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Six Rebellious Beliefs That Can Change The Workplace

by Shawn Murphy, author of “The Optimistic Workplace: Creating an Environment That Energizes Everyone


To change the world through your work, you need to be grounded in beliefs that unleash human potential. After all, changing the world isn’t a solo endeavor. It takes a group of purpose-oriented people to shift realities. You could say it takes a rebellious mindset to even believe it’s possible to change the world. No great shifts in this world were born from accepting conventional wisdom as life’s unchangeable truths.

One of life’s unchangeable truths that is crumbling before us is the belief that the workplace is where our souls go to die. This was our grandparent’s reality — outdated and outright ridiculous by today’s standards.

Let’s get back to changing the world. If you are going to change the world through your work, you need an inspiring, motivating place to do that. You need an optimistic workplace.

Workplace Optimism.

Workplace optimism has nothing to do with your perspective on life as an optimist, pessimist, or even realist. The optimistic workplace is a vibe that gives you hope that good things will come from your hard work. It emerges when people dare to look for what’s right at work, and in what’s working.

Workplace optimism is an enabler: It enables purpose-oriented people to do their best work. It unleashes human potential. These are what you need to change the world.

Beliefs for Cultivating Workplace Optimism.

Belief is the genesis of your actions. It makes sense, then, to examine what you believe to better direct your leadership. The savvy leader spends time reflecting on what she believes in order to positions herself to have the greatest impact.

At its core, workplace optimism has a chance to emerge when six fundamental beliefs consciously mold how you lead:

The team is more important than any individual.

It’s a fact of neuroscience: our brains are wired to think about the thoughts, feelings, and goals of other people. Working as a team to achieve desired outcomes makes people feel good about work. The emphasis, however, needs to shift away from the rugged individual to collaborative efforts by teams of people unified by a shared purpose. 

There’s value to experiencing joy at work.

Joy can open brains to better see connections and more options to solve work problems. In a joyful workplace, people are more likely to contribute their best. Known for its joy-making philosophy, Menlo Innovations in Ann Arbor, Michigan, has made Inc. magazine’s fastest growing U.S. companies list multiple times. This is due, in part, to the joyful work environment at Menlo. 

Doing good is good for business.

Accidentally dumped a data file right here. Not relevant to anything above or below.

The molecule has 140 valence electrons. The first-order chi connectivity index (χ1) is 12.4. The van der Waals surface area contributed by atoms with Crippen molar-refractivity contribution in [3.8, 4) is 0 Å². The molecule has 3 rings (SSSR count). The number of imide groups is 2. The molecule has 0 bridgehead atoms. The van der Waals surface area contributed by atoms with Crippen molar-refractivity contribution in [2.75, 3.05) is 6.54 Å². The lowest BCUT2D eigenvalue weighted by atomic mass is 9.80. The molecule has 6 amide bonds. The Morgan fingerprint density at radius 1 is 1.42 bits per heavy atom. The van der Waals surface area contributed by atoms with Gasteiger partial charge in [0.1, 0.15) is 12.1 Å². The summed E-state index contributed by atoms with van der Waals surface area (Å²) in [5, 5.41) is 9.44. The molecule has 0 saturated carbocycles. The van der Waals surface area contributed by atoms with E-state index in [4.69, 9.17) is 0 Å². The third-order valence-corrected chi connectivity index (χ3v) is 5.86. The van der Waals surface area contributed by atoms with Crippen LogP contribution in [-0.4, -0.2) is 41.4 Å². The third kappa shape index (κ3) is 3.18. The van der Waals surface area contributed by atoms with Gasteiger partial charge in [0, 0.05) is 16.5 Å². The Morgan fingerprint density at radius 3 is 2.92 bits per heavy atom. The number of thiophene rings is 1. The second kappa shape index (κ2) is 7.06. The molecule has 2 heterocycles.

It’s not just about philanthropy. When leaders adopt business practices that contribute to improving employees’ lives, business prospers. For example, BambooHR, a software development company based in Utah, has an anti-workaholic policy. The small start-up has found that when its team members have time to pursue personal interests, they are more productive and satisfied at work. 

Relationships with employees need to be richer.

Relationships are central to cooperation, collaboration, and successful outcomes. Take, for instance, the remarkable 2014 events at Market Basket, a 73-store grocery chain based in Massachusetts. When the board of directors ousted the company’s CEO and steward, Arthur T. Demoulas, in favor of his bottom-line driven cousin, Arthur S. Demoulas, employees responded by orchestrating a massive boycott. Strong relationships between employees, suppliers, and customers resulted in a collaborative effort that restored a beloved CEO and saved a company.

Work should align with purpose and meaning.

Why does work matter to your team members? For workplace optimism to thrive, you must strive to find the answer to that question and then continually invest in making sure that work remains meaningful. Be wary of a trap related to this belief. Too often leaders assume money is considered to be the most meaningful benefit working for a company. Falling into this trap will blind you from seeing what matters to employees beyond external motivators.

Leaders need to actualize human potential.

Luck Companies, an aggregate business headquartered just outside of Richmond, Virginia, believes, to quote CEO Charlie Luck, that “all human beings have extraordinary potential to make a positive difference in the world.” For Luck, this belief shapes how its leaders treat one another, develops their associates, and spreads the message globally. Actualizing human potential puts the spirit into workplace optimism.

There’s a revolution percolating in today’s workplaces. No longer are employees satisfied with the transactional nature of work—time for money. Instead employees want work to be fulfilling and to have impact. This revolution is throwing out outdated beliefs. It’s replacing them with beliefs that rouses the human spirit, encouraging people to take their shot at making the world a better place. Given that we spend more than half our lives working, making the world a better place through our work is a natural extension of who we are and what we do. It’s your beliefs about your role in work and in changing the world that will make a difference.


Shawn Murphy

Shawn Murphy is an independent consultant with 20 years’ experience working with organizations to create workplace optimism. He is the co-founder and CEO of Switch & Shift, an advocacy and consultancy focused on the human side of business, and host of the popular Work That Matters podcast. He is the author of “The Optimistic Workplace: Creating an Environment That Energizes Everyone“.


This is an article contributed to Young Upstarts and published or republished here with permission. All rights of this work belong to the authors named in the article above.

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